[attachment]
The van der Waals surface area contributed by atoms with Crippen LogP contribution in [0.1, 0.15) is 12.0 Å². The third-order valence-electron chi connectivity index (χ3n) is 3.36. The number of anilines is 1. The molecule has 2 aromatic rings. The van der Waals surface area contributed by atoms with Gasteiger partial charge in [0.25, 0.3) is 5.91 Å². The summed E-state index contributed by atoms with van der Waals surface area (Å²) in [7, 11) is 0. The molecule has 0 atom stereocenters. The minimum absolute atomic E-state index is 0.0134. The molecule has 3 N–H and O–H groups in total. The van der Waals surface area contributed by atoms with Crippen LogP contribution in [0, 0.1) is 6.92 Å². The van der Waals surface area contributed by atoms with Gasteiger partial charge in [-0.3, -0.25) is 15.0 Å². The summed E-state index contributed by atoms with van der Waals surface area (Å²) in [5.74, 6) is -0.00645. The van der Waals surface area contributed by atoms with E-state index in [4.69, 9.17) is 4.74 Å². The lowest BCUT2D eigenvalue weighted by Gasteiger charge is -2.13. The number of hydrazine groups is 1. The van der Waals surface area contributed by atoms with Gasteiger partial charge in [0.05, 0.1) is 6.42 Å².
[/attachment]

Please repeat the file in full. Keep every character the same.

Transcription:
The van der Waals surface area contributed by atoms with Crippen LogP contribution in [0.1, 0.15) is 12.0 Å². The third-order valence-electron chi connectivity index (χ3n) is 3.36. The number of anilines is 1. The molecule has 2 aromatic rings. The van der Waals surface area contributed by atoms with Gasteiger partial charge in [0.25, 0.3) is 5.91 Å². The summed E-state index contributed by atoms with van der Waals surface area (Å²) in [7, 11) is 0. The molecule has 0 atom stereocenters. The minimum absolute atomic E-state index is 0.0134. The molecule has 3 N–H and O–H groups in total. The van der Waals surface area contributed by atoms with Crippen LogP contribution in [0, 0.1) is 6.92 Å². The van der Waals surface area contributed by atoms with Gasteiger partial charge in [-0.3, -0.25) is 15.0 Å². The summed E-state index contributed by atoms with van der Waals surface area (Å²) in [5.74, 6) is -0.00645. The van der Waals surface area contributed by atoms with E-state index in [4.69, 9.17) is 4.74 Å². The lowest BCUT2D eigenvalue weighted by Gasteiger charge is -2.13. The number of hydrazine groups is 1. The van der Waals surface area contributed by atoms with Gasteiger partial charge in [0.05, 0.1) is 6.42 Å².